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A Bottom Looks Near

(July 26, 2004)

Dear Readers:

In my commentary last week, I promised that I will provide an interim update this week to my readers once the NYSE short interest and margin debt numbers have been updated.  I will now provide such an update, along with additional studies supporting my current bullish thesis.  As I have stated before to my readers, trading or investing in the stock market involves gauging the various probabilities and making a good or wise decision based on what you have gauged and evaluated.  There is no sure thing in the stock market.  There is also no perfect stock market analyst.  However, this market analyst is obsessed with the market, and I have personally spent over ten hours this weekend analyzing tons of historical data, coming up with the different scenarios, and evaluating each of those possible scenarios.  There are times when a stock market analyst should take a stand on what he believes in, and this is one of those times.

Bottom line: I am still bullish, and I will now show you the reasons why.

I am not going to show you the chart of the Dow Industrials vs. the Dow Transports (readers are probably getting tired of it) today - so let's first get started with a discussion about the ARMS Index (or the TRIN).   Last week, I mentioned that Don Hays of has noted in the past "that whenever the 10-day ARMS Index reached a level of 1.50, a bottom is usually close at hand - with most of them coming within the next ten trading days.  Exceptions have been few - recent exceptions were the declines immediately after the events of September 11th and the stock market decline during March to July 2002.  Friday is the seventh day since the 10-day ARMS Index closed at a level above 1.50."   Since last week, I have looked closely at nearly a decade worth of data and I could say that I concur - even during the various times (again, except for the week immediately after the events of September 11th and the March to July 2002 decline) during the 2000 to 2002 bear market, the 10-day ARMS Index has topped a level of 1.50, the market has usually touched bottom - and all within the next 12 trading days (as opposed to ten that Hays mentions).  Friday just happened to be the 12th day since the 10-day ARMS index surpassed a level of 1.50?  Coincidence?  We will see.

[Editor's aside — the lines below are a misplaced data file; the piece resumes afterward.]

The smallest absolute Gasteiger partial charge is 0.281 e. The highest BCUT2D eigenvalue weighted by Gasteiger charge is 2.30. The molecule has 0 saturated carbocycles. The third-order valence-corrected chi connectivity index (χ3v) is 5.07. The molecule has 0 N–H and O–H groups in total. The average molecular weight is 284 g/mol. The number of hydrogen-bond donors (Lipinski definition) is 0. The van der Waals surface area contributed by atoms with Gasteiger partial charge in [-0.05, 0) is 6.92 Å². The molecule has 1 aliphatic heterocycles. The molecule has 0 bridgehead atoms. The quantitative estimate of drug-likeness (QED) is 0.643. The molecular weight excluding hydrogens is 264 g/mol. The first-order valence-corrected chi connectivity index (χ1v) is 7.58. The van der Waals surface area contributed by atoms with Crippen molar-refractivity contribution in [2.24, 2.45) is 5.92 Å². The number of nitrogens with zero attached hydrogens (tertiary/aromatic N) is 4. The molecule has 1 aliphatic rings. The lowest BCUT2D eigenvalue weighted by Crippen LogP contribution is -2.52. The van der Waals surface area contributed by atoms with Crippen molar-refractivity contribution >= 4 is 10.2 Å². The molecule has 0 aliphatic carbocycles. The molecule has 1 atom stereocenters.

In this commentary, I will attempt to take the analysis further - by incorporating a 21 DMA of the ARMS Index as well (the 21-day ARMS Index).  Following is a chart with the 10-day and 21-day ARMS Index vs. the DJIA:

10-day and 21-day ARMS Index vs. the daily closes of DJIA

Please note that the 10-day ARMS reached a super high level of 1.74 on July 15th.  It has since reversed, even as the 21-day ARMS reached a high of 1.48 last Friday.  The 10-day ARMS crossing below the 21-day ARMS is a buy signal, although the signal may some time be early.  The 21-day ARMS Index, however, is a longer-term indicator, and a reversal of the 21-day ARMS Index (combined with the fact that the 10-day ARMS index has decisively crossed below the 21-day ARMS Index) is most probably a legitimate buy signal.  Readers should keep in mind that an ARMS reading of less than 1.3 tomorrow (even a flat to slightly down market will do) would result in a potential reversal of the 21-day ARMS index.  This signal is all the more authoritative given the already historically super high reading of 1.48.